For the fourth episode of our Compliance Talks we remain in the financial compliance area, since the protagonist of this interview is Manfredi Minuto, Head of Compliance, Risk Management, AML, Legal and Corporate Affairs at Ceresio Investors Group. Thanks to his long experience in the compliance field, the fourth interviewee of our column also added several very interesting elements about the state of the art of the sector in Italy and about the importance of innovative technological tools to support the typically human work of regulatory analysis and decision making.
Manfredi, tell us more about who you are and what you do for your company.
«I am Head of Compliance, Risk Management and Anti-Money Laundering for the three Italian companies of the Ceresio Investors Group: Ceresio SIM, Global Selection SGR and Eurofinleading Fiduciaria».
What do you enjoy most about your job and what do you find most difficult?
«I love my job, I have been doing it for more than 15 years now and it continuously motivates me. Regulatory changes, the need to update and adapt business dynamics to the ever-changing environment allows me to find new motivations every day. There is nothing in particular that frustrates me or that I would gladly avoid, since discussion is also part of the game, which can sometimes be heated but always constructive, when it comes to implementing structural adjustments to operations in order to be compliant with the regulations».
What are the main skills a Compliance Officer must have in your opinion?
«Taking for granted a deep knowledge of the regulatory environment, I believe it is essential to have excellent communication skills to convey messages effectively. One must be prepared and persuasive otherwise the risk is to be seen as an obstacle to business».
What is the main problem or limitation in the area of compliance?
«The significant regulatory production in recent years is certainly a problem in terms of responsiveness in understanding and adapting the structure to the new requirements. There is a strong risk of falling behind on certain obligations due to the volume and speed of regulatory production».
Do you think there are sufficient resources dedicated to compliance in Italy?
«Since the entry into force of MiFID, in 2007, the role of compliance has evolved drastically, changing from a mere controller to a tool that supports the business, especially ex ante. A decidedly cutting-edge compliance culture is developing».
In which steps of compliance processes would you most need the support of innovative solutions?
«Automated and up-to-date compliance risk assessment systems are essential in order to be able to intercept both regulatory changes and their impacts on business and, consequently, to be able to plan targeted control activities. In this we are perhaps even further behind than in the world of Internal Audit, which already has an Italian and international trade association that also dictates operational standards. This would also be desirable to further improve the role of compliance».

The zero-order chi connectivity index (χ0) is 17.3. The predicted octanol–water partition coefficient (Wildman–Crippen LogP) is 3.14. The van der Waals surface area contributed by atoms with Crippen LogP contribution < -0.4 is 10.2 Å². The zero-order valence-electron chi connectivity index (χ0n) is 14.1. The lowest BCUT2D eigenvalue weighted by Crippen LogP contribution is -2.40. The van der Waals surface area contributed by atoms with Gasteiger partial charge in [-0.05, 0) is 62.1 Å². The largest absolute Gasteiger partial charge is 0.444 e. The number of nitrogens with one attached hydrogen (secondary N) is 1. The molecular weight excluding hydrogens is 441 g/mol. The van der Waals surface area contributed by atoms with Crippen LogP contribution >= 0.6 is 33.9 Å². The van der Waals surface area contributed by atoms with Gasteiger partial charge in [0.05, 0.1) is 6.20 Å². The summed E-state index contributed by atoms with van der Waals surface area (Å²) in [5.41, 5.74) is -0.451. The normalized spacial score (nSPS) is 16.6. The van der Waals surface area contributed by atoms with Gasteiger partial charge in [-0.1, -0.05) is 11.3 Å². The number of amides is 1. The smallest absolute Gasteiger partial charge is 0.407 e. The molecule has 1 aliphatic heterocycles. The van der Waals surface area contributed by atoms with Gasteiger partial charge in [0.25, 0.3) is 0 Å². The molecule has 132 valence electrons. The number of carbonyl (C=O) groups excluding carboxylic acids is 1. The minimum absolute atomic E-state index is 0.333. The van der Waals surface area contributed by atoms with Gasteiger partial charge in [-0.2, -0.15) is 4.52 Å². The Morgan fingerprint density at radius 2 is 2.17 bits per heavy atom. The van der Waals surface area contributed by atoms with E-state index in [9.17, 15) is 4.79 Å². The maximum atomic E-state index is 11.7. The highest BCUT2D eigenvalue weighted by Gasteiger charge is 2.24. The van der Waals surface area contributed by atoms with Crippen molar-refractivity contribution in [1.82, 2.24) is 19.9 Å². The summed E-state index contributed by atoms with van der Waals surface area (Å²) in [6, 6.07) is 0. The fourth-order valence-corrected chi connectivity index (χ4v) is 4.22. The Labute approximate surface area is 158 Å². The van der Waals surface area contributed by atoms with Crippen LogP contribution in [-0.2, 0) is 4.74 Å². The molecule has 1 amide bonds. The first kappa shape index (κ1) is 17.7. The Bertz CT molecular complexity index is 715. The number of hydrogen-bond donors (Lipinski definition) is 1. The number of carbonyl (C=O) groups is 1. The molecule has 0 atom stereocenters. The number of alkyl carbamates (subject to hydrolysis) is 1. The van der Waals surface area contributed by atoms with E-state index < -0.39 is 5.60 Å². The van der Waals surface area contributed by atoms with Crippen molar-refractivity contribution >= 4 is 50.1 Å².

Do you currently use technology tools to support your work?
«I do not use any particular technological tools. I built my compliance risk matrix using databases that I maintain independently».
If you had a magic wand, what tool would you create to support your work?
«Certainly a system that can notify me in real time on how and where a new regulation affects my business processes. Then, of course, I would evaluate on a case-by-case basis, but it would help me to have immediate feedback on the procedural impacts».
What do you think about the possibility of applying Generative AI like ChatGPT to compliance or, more generally, to regulatory analysis?
«It is a subject that undoubtedly fascinates me and could potentially have some very good implications in terms of regulatory analysis. Of course there remains the personal assessment, based on one's own business reality and there, fortunately, the human being cannot yet be overcome».
Turning to current issues, how do you comment on the recent crises of major companies such as SVB and Credit Suisse? What impact will they have on the financial ecosystem?
«It is clear that rules in Europe are stricter and they are the result of past experiences, even bloody ones. Today, our ecosystem, often criticized and vituperated because it is bulimic in the production of regulations, makes it possible to guarantee levels of security for investors that cannot be found in other jurisdictions. I believe that recent crises will not have a dramatic impact in Europe, and particularly in Italy, precisely because of what I said earlier. We have built up our systemic antibodies by strengthening both internal and external supervision. In short, I am not particularly worried».
Even in the Crypto and Fintech sectors there have been examples of lack of stability (FTX bankruptcy, sanctions at N26, etc.): how much will regulation affect these sectors?
«Regulation is crucial. Often, as mentioned, we complain about the increasing production of regulations, but it is the one that ultimately allows us to ensure enviable security and stability. It is a bit of a game of both sides: we complain about the continuous regulatory adjustments required, but, deep down, once the storm of their implementation has passed, we wonder how we had managed so far without clear and defined rules. The Wild West looks good on TV, not when it comes to customers' savings or investments».